The Broken Net
And when they had this done, they inclosed a great multitude of fishes: and their net brake. ~Luke 5:6
Commercial fishing is perhaps one of the hardest and most-demanding occupations in the world. This kind of fishing is done mainly at night when it is dark and cold. It is rewarding work when the evening catch is very good (filled nets) and very disappointing when the catch is dismal to nothing. Cleaning the nets and the boat is a daily necessity in order to be ready for the next night’s expedition. I imagine that most fishermen suffer from insomnia due to sleep deprivation. Next, to not catch any fish is to discover that you have a broken net while fishing. This morning, let us see the lesson from a broken net.
We see the directive.
“Now when he had left speaking, he said unto Simon, Launch out into the deep, and let down your nets for a draught.” Jesus gave a big command to Simon Peter. He told him to launch out, or thrust out, his ship to the deepest part of the Sea of Galilee for a large catch of fish. This command involved the use of Peter’s ship, his fishing nets which he had just tediously cleaned, and his effort. It was an understandable command: this was something Peter did all the time. It was an unexpected command: Jesus wanted him to do it at that moment. It was an unusual command: Jesus said that Peter would have a large catch of fish. All of God’s commands are to be obeyed and not questioned.
We see the doubtfulness.
“And Simon answering said unto him, Master, we have toiled all the night, and have taken nothing: nevertheless at thy word I will let down the net.” Peter was weary, irritable, and annoyed. He knew that Jesus commanded him to do something that was part of his profession. However, he had just returned a couple hours earlier from a fruitless night of fishing. In his heart, he had doubts that this command would result in any catch. Peter was doubtful, but Peter was also disobedient. He told Jesus, “Nevertheless at thy word I will let down the net.” He agreed, but half-heartedly. Instead of all his nets, he said he would let down one net.
We see the demonstration.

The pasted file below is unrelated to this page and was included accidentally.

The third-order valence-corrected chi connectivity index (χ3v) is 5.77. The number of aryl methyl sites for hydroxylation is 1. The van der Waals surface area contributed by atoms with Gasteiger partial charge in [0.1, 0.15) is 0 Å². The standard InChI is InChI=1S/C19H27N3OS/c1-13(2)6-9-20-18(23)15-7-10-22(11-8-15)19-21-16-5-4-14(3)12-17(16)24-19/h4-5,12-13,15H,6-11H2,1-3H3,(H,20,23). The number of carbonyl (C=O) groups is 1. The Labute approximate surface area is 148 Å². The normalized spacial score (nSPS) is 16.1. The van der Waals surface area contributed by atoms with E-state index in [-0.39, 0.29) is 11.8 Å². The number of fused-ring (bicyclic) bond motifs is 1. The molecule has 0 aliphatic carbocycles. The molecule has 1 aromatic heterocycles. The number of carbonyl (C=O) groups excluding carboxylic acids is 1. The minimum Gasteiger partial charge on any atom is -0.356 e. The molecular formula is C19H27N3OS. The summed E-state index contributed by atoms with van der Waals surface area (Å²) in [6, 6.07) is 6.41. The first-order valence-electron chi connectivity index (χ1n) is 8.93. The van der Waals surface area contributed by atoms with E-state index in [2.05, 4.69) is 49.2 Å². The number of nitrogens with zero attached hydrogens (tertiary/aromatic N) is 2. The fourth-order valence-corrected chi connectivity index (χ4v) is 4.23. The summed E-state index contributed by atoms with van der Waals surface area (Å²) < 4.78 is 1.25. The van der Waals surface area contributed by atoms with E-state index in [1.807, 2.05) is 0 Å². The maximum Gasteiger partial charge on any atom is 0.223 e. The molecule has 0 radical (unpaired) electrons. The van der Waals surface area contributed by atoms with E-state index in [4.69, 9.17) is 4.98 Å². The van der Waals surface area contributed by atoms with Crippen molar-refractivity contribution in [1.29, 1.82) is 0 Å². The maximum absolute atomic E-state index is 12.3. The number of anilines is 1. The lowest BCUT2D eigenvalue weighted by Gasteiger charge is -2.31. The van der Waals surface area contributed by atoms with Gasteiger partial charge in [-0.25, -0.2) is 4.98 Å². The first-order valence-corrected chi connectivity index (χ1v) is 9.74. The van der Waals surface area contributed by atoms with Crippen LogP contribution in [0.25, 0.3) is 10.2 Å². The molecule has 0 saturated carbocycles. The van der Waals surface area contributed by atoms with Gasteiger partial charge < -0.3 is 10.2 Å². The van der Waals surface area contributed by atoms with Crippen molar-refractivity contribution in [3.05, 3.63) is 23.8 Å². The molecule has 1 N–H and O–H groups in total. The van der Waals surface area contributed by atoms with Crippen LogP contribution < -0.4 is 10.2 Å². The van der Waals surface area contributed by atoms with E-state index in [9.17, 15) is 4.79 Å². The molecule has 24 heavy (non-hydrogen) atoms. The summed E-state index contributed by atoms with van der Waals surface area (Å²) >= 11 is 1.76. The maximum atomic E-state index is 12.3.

“And when they had this done, they inclosed a great multitude of fishes: and their net brake.” Peter and his colleagues went to the deepest part of the lake, let down the one net, and, to their great surprise, they had a draught of fish as Jesus said they would! The catch is described as a great multitude of fishes, and was so great that both ships were sinking from the weight of this catch. As we pause and think about this, the weight of this catch was substantially more than each ship. What a demonstration of the power of God! There was no planning needed on Peter’s part: all he had to do was obey the Lord. The greatest demonstration of God’s power in our lives always occurs when we are at our weakest, when our plans have failed, when our resources are inadequate, and when we have faith in His Word.
We see the disappointment.
“When Simon Peter saw it, he fell down at Jesus’ knees, saying, Depart from me; for I am a sinful man, O Lord.” Peter realized that he had failed in his faith and obedience. The broken net taught Peter many valuable lessons. First, Jesus could have broken him instead of the net. Second, the broken net taught him that Jesus did not need Peter to perform this catch. Third, the broken net taught him that he should never lack faith in God’s commands. Fourth, Jesus gave him a draught of fishes in spite of a broken net. Fifth, if Peter had let down all the nets he had, the catch would have been even bigger. Sixth, the broken net testified of God giving us more than we deserve. The spiritual lessons in the broken net far outweighed the catch itself. God always does a better job with what we place in His hands than when we try to do it ourselves. Be faithful in whatever God tells you to do, and let Him take care of the results.
Have a faithful God Morning!
Bible Reading: Luke 10-11